[MUD-Dev] Fair/Unfair? Scenarios (fwd)
scatter at thevortex.com
Sat Dec 18 22:48:29 New Zealand Daylight Time 1999
J C Lawrence <claw at cp.net> wrote:
> Scatter <scatter at thevortex.com> wrote:
> There's another point underneath here:
> Is a trap room that a player cannot leave without external help a
> Bad Thing to any degree, if given that they can leave with the
> assistance of another player outside the trap room?
Is there a reasonable expectation that another player able and willing
to help will be logged on at the time? If the answer is yes, then no -
these kinds of trap are not automatically a Bad Thing.
This kind of trap becomes a problem when the usual situation is that
no one is logged on who can help. Then the trap becomes an insurmountable
hurdle for the lone player and effectively ends his game. This is a Bad
Thing because players place great value in the time they invest in a
particular character and to effectively lose a character in this way
is probably the most frustrating thing. The character is technically
still there, but it's not playable and there's no way to know when it
might become playable again. Result? Either the admin has to intervene
or the player quits in disgust. (I consider both of these options
> How about if the trap room is easy to wander into, not well
> labled, and easy to do by mistake -- say walking two steps too far
> south off the well travelled north/south road thru the middle of
Bad design. Sack whoever did the QC checking. This kind of situation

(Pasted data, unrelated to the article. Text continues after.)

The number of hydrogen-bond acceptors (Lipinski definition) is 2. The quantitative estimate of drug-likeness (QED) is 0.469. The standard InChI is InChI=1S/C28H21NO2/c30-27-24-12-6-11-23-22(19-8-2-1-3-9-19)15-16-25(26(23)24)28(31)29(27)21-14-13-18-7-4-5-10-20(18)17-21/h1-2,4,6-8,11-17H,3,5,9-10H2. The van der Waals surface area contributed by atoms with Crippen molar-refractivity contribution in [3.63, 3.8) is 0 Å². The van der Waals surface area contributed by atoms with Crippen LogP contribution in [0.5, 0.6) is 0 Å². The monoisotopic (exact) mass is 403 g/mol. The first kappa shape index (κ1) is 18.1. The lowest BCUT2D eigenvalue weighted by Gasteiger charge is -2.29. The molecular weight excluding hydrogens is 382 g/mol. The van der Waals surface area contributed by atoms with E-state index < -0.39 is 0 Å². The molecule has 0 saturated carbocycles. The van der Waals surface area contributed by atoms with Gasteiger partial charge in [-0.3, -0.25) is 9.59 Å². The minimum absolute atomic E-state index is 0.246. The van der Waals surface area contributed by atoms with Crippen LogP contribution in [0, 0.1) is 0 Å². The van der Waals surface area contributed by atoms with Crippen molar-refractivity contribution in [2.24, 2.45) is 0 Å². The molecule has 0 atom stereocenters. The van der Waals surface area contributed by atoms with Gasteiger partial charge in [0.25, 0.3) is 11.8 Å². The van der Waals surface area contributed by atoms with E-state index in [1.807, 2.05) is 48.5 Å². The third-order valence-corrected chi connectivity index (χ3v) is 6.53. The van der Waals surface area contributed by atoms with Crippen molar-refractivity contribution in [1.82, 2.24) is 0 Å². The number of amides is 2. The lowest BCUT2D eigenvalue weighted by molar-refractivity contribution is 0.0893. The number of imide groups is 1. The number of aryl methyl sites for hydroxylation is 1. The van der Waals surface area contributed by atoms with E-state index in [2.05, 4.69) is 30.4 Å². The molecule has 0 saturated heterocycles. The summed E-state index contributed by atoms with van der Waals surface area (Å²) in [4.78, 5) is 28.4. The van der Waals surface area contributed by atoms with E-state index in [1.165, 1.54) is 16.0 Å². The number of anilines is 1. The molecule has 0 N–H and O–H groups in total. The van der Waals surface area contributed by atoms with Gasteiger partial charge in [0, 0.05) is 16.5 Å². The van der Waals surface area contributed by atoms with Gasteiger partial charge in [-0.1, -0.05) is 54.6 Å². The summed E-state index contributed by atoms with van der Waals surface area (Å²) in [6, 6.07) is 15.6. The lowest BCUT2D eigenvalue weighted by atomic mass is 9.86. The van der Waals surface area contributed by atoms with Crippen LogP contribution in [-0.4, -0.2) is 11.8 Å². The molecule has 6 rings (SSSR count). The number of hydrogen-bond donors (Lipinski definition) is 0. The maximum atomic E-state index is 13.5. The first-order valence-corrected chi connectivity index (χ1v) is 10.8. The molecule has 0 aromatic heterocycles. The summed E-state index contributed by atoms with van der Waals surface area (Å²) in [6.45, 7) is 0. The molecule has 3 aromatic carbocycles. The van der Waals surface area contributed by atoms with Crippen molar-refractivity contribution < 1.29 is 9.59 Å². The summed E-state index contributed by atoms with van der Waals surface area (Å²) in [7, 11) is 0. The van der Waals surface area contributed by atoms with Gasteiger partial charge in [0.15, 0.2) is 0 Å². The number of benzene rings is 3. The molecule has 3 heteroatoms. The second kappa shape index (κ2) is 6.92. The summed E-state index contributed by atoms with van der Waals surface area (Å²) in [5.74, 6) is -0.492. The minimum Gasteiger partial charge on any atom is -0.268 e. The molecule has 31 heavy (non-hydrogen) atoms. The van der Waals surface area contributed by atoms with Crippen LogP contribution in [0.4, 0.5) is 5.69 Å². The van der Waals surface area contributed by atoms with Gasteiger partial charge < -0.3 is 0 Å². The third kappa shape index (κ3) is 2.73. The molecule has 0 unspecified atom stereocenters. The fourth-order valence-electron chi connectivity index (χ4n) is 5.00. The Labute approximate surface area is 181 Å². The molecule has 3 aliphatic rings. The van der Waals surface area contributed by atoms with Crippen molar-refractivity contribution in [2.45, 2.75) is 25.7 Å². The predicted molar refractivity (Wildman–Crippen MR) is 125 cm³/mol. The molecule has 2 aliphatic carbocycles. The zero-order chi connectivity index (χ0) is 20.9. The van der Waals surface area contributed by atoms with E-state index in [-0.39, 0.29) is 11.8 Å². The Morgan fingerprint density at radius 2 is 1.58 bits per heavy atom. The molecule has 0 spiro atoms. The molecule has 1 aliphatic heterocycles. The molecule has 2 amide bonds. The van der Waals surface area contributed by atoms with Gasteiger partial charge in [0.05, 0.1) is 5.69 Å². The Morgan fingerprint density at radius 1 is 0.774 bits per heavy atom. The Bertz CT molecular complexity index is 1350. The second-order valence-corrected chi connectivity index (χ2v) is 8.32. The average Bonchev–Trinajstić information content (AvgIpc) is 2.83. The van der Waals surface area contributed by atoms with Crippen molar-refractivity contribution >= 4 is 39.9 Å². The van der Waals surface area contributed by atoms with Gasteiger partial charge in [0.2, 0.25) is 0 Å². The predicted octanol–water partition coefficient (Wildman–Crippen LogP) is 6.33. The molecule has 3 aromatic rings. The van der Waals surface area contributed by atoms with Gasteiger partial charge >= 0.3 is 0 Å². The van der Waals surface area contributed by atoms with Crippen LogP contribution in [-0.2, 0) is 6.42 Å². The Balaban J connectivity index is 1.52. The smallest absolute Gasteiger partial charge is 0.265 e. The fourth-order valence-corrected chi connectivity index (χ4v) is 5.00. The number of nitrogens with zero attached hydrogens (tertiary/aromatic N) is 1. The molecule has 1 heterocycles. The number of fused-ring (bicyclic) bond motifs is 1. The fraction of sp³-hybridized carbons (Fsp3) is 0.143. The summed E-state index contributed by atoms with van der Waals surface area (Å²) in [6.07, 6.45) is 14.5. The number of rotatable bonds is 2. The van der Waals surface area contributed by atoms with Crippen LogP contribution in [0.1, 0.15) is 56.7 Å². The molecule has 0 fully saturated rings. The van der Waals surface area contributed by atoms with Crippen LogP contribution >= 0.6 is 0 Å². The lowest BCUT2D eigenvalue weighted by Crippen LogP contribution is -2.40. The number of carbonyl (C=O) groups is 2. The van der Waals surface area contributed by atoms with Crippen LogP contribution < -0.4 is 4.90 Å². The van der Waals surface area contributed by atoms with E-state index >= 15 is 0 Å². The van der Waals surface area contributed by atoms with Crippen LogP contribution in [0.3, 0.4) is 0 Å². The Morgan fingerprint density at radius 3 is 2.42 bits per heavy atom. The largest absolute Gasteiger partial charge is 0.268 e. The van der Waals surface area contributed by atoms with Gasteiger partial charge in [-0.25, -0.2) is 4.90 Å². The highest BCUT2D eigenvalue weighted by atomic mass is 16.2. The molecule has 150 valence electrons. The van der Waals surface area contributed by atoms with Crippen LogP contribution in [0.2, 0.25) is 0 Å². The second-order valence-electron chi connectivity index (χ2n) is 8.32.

I would be very likely to fix on the first complaint. Something critical
that can be easily done by accident is one of my pet hates with respect to
usability and in a game environment it can completely ruin gameplay.
> Now how about reconsidering this as an example of game-play
> requiring player interaction and cooperation, and something that
> actively fosters (nay demands) player socialising for effective
> game play?
I have no problem with requiring player cooperation, and I plan to
have many scenarios that require it. I don't think this kind of
trap is a particularly good way to do it though - unless, as I mentioned
before, the player population is big enough for you to be able to
assume help will be forthcoming at all times.
Mountain climbing might shed some light on this issue. It's common
sense that you don't go off climbing icy mountains on your own, and
this can be reinforced with comments from the npc who runs the shop
that sells climbing equipment (chatty, asking who the player is
going with, or perhaps telling a dire tale of some fool who went
off alone, etc.) If a player then heads off up the mountain alone
and ends up falling down some icy crevasse he can't get out of, well
IMO that's his own fault. On the other hand, it should probably be
difficult for him to get high enough to find deep crevasses on
his own in the first place.
> Walk softly, carry a big stick, and research every area before you
> enter it. Hurm. Only one of those points seems to be popular with
> HnS players.
One thing my mud is definitely not aimed at is hack'n'slash players.
> > The guideline I work by is that the wary, observant player should
> > be able to be not caught out by such things. It should be possible
> > for the player to work out that doing whatever it is could be
> > dangerous. That certainly doesn't mean that every player is going
> > to notice the warning signs, let alone heed them. But if a player
> > crys 'not fair, no warning' I want to be able to point to the
> > warning.
> And in the above case? The trap isn't fatal, merely incapacitating
> until rescue.
If rescue can be assumed, then the trap is just an inconvenience.
Otherwise the trap can make the character as unplayable as if it were
dead, so the same guideline applies.
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